cubs-win-nlds-giantsThanks to the elation and endorphins from last night’s NLDS-clinching win, I couldn’t get to sleep until well after the game was over – not that much earlier than the night before, in fact, which was a game that lasted until nearly three hours later.

And yet, there’s a decided spring in my step today. I can’t shut off the smile, and even the yawns morph into excited utterances as I remember what I watched last night.

Speaking of which: What’s so amazing about that win is that it was not only a playoff clincher or a final-inning win or a crazy comeback … it was all three of them. The way history remembers the series and that game will change based on what happens over the next few weeks, but that could be one for the ages.

  • It didn’t hurt that it came with magical narrative, ending the Giants’ streak of never losing in the playoffs in the last four (well, now three) even years. About that, Giants writer Grant Brisbee beautifully illuminates why the even year thing was never real in the first place. Neither is the Cubs’ curse. I don’t begrudge any fans who want to talk about these things in these ways, it’s just that, in the moment of the day’s game, I can’t step outside the analysis, the probabilities, the scouting, the pitch selection, the defensive alignments. You can bet I’ll get philosophical when the thing is over, but in the game-to-game, you’re not going to see me talking about jinxes or 2003 or 1984 or anything else besides the things one group of players can possibly do while playing stickball against another group of players. Sometimes, despite all cosmic signs to the contrary, a game like last night happens.
  • We kept waiting to see this terrible Giants bullpen we’d heard so much about, because, in both of the previous NLDS games that required bullpenning, the Giants’ group looked pretty dang good. Last night, five different Giants relievers tried to finish off in one inning what Matt Moore had done so well the eight innings previous. Did all five pitch poorly? Not necessarily – because sometimes that ground ball finds a glove – but I suppose there were some “law of averages” kinds of things at play. That, plus a whole lot of fortuitous sequencing for the Cubs.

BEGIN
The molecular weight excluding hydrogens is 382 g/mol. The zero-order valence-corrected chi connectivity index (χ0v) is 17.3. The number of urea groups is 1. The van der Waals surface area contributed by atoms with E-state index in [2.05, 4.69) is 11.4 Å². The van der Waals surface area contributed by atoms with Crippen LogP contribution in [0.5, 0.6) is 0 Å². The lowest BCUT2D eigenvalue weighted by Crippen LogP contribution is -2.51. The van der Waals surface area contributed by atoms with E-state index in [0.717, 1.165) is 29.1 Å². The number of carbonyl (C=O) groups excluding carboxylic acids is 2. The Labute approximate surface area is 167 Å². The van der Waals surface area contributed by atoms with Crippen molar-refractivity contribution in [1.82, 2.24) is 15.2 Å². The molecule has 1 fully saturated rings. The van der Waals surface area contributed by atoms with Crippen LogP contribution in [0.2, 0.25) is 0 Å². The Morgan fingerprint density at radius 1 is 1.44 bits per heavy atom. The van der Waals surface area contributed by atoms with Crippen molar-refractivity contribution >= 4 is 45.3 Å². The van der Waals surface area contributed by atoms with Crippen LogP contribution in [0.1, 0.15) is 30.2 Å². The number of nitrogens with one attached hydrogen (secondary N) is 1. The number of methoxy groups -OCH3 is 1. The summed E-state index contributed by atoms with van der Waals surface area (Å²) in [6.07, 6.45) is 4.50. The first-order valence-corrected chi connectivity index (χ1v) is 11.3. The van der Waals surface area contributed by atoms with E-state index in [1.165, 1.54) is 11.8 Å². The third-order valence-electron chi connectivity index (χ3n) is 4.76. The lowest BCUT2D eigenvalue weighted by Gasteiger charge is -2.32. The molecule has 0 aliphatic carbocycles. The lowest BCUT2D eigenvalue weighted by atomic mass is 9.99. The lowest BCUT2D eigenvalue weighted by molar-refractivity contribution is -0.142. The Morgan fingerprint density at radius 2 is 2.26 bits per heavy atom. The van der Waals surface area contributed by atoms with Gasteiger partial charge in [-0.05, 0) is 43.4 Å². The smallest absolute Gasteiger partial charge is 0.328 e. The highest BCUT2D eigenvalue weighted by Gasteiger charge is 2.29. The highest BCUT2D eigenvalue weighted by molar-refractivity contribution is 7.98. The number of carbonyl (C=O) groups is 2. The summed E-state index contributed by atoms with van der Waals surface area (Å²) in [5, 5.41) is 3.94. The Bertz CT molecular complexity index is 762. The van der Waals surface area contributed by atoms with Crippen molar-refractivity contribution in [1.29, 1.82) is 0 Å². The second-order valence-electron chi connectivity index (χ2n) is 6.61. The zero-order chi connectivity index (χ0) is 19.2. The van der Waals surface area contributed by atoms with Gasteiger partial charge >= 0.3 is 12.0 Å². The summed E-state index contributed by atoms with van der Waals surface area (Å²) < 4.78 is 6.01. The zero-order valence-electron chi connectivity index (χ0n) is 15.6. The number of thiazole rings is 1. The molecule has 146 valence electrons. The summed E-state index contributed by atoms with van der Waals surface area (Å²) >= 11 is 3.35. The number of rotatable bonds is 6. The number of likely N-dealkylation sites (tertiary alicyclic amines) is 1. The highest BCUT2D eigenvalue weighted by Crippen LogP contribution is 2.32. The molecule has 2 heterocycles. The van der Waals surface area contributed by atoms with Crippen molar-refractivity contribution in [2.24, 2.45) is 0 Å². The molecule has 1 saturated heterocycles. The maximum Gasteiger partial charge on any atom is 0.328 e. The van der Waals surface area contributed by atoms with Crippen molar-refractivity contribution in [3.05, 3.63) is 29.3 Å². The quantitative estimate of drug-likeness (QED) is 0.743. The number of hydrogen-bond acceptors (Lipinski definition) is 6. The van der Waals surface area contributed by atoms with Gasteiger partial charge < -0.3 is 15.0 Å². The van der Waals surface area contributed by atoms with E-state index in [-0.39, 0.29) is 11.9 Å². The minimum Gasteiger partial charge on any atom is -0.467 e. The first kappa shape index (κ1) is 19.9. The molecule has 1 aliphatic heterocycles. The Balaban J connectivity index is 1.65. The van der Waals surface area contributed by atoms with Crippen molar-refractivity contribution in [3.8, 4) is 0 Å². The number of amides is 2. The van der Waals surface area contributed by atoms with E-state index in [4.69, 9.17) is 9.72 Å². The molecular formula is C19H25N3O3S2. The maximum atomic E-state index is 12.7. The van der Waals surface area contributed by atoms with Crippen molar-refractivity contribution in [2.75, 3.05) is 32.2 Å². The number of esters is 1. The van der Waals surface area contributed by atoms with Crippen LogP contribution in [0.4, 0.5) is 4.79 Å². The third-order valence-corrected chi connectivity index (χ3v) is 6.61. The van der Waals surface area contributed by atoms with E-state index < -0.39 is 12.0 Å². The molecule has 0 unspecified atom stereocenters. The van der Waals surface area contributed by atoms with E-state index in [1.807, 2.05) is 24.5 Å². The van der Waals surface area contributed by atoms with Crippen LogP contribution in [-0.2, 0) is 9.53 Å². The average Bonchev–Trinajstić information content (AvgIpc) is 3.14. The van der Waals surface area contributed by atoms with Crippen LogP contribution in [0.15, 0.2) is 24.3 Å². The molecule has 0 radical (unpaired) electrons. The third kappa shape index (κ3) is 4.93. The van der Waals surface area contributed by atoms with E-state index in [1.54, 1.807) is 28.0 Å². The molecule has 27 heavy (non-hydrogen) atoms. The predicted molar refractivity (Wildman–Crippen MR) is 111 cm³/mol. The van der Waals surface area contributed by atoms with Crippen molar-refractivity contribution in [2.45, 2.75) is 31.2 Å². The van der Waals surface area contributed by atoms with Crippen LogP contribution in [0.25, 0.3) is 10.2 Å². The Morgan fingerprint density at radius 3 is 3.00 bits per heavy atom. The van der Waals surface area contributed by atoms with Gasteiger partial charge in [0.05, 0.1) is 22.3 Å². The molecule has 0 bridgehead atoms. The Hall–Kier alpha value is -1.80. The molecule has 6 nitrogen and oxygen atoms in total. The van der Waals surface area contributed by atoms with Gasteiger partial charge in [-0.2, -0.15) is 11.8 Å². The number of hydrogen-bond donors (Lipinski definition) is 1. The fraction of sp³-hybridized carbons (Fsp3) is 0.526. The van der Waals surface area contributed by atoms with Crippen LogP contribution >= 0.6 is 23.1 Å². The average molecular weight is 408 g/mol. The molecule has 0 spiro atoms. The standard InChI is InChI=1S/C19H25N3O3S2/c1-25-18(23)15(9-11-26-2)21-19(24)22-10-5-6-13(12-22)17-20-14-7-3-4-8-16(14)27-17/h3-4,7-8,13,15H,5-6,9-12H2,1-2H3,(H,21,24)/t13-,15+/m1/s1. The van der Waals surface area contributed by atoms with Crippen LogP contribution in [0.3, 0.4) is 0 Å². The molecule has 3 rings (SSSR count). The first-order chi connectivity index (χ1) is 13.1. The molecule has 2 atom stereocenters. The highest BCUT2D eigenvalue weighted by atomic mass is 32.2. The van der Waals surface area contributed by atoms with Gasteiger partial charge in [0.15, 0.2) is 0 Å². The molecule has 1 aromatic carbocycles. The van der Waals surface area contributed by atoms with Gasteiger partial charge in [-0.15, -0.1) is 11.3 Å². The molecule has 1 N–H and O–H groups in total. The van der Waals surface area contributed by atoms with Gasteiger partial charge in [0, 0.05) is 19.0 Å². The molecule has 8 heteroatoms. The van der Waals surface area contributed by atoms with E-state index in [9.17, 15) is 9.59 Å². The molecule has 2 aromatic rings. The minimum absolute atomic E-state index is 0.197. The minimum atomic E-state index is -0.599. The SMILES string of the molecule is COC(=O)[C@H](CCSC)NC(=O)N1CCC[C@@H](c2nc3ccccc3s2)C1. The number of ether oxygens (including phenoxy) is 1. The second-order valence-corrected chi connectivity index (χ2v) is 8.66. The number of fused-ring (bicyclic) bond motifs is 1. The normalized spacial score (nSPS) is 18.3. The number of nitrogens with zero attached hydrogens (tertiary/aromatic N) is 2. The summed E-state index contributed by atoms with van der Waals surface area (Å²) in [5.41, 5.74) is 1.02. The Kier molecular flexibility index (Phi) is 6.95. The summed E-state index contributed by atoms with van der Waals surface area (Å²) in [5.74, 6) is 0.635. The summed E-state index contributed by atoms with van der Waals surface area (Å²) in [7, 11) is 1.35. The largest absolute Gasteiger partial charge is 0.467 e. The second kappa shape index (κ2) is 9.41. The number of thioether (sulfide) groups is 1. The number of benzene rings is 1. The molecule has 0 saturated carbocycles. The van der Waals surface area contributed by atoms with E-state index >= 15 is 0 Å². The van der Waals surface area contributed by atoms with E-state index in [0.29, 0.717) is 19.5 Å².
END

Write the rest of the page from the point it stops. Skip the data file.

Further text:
• How about Joe Maddon’s maneuvering in that 9th inning, by the way? He sends up Chris Coghlan in Addison Russell’s place against Sergio Romo, knowing that Russell might struggle against that slider, and also knowing that as soon as Coghlan was announced, Bruce Bochy would go with lefty Will Smith. Then Maddon got to send up Willson Contreras, who hit .311/.354/.500 off of lefties this year.
  • And some love for the Cubs’ bullpen last night – although Travis Wood allowed a couple inherited runners to score, he did not give up any runs himself, and then Carl Edwards Jr., Hector Rondon, and Aroldis Chapman followed suit.

  • This year’s was certainly more dramatic, but when you throw in the history and the rivalry, I can’t help but wonder if last year’s clincher against the Cardinals was just as exciting and fun. Go back in time and check it out here, remembering the Baez homer, the Rizzo homer, the Schwarber video board blast, and the Rondon strikeout. Chills.
  • A two GIF reminder that Theo Epstein is a lot like you, before and after the 9th:

  • Munenori Kawasaki and Jon Lester party it up after the win, and you’re gonna need a NSFW warning here on the language:

  • A bit of the party outside Wrigley Field last night:

  • The win expectancy chart for that game via FanGraphs makes me weep with joy:

  • As Michael pointed out on Twitter, that had gotten to as low as 1.7% for the Cubs. The improbability of that comeback, paired with it being a clinching playoff game, and coming against the Giants after their playoff run … again, I just can’t overstate how incredible that is.
  • I love these videos:

  • I hope you’ve already seen Javy’s fun moment, but if you haven’t:

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